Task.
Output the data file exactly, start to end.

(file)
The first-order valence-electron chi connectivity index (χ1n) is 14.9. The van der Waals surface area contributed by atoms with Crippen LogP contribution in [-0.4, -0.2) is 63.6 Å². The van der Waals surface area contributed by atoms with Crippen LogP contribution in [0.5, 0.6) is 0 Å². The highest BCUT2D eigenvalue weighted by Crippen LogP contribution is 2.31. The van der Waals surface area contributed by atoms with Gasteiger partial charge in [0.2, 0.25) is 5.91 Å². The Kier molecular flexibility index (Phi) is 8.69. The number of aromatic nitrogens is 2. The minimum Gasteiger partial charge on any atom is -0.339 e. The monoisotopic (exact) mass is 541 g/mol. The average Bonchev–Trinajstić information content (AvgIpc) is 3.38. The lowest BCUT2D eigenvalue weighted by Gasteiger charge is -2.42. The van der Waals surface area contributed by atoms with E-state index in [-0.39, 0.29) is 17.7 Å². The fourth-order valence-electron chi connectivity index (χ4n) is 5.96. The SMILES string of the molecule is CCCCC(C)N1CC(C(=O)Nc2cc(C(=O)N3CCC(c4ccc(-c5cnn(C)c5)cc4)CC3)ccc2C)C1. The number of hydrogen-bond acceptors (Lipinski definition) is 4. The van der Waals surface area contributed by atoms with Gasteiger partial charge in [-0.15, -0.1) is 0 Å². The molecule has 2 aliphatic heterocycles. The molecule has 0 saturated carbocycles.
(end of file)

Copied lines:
The first-order valence-electron chi connectivity index (χ1n) is 14.9. The van der Waals surface area contributed by atoms with Crippen LogP contribution in [-0.4, -0.2) is 63.6 Å². The van der Waals surface area contributed by atoms with Crippen LogP contribution in [0.5, 0.6) is 0 Å². The highest BCUT2D eigenvalue weighted by Crippen LogP contribution is 2.31. The van der Waals surface area contributed by atoms with Gasteiger partial charge in [0.2, 0.25) is 5.91 Å². The Kier molecular flexibility index (Phi) is 8.69. The number of aromatic nitrogens is 2. The minimum Gasteiger partial charge on any atom is -0.339 e. The monoisotopic (exact) mass is 541 g/mol. The average Bonchev–Trinajstić information content (AvgIpc) is 3.38. The lowest BCUT2D eigenvalue weighted by Gasteiger charge is -2.42. The van der Waals surface area contributed by atoms with E-state index in [-0.39, 0.29) is 17.7 Å². The fourth-order valence-electron chi connectivity index (χ4n) is 5.96. The SMILES string of the molecule is CCCCC(C)N1CC(C(=O)Nc2cc(C(=O)N3CCC(c4ccc(-c5cnn(C)c5)cc4)CC3)ccc2C)C1. The number of hydrogen-bond acceptors (Lipinski definition) is 4. The van der Waals surface area contributed by atoms with Gasteiger partial charge in [-0.15, -0.1) is 0 Å². The molecule has 2 aliphatic heterocycles. The molecule has 0 saturated carbocycles.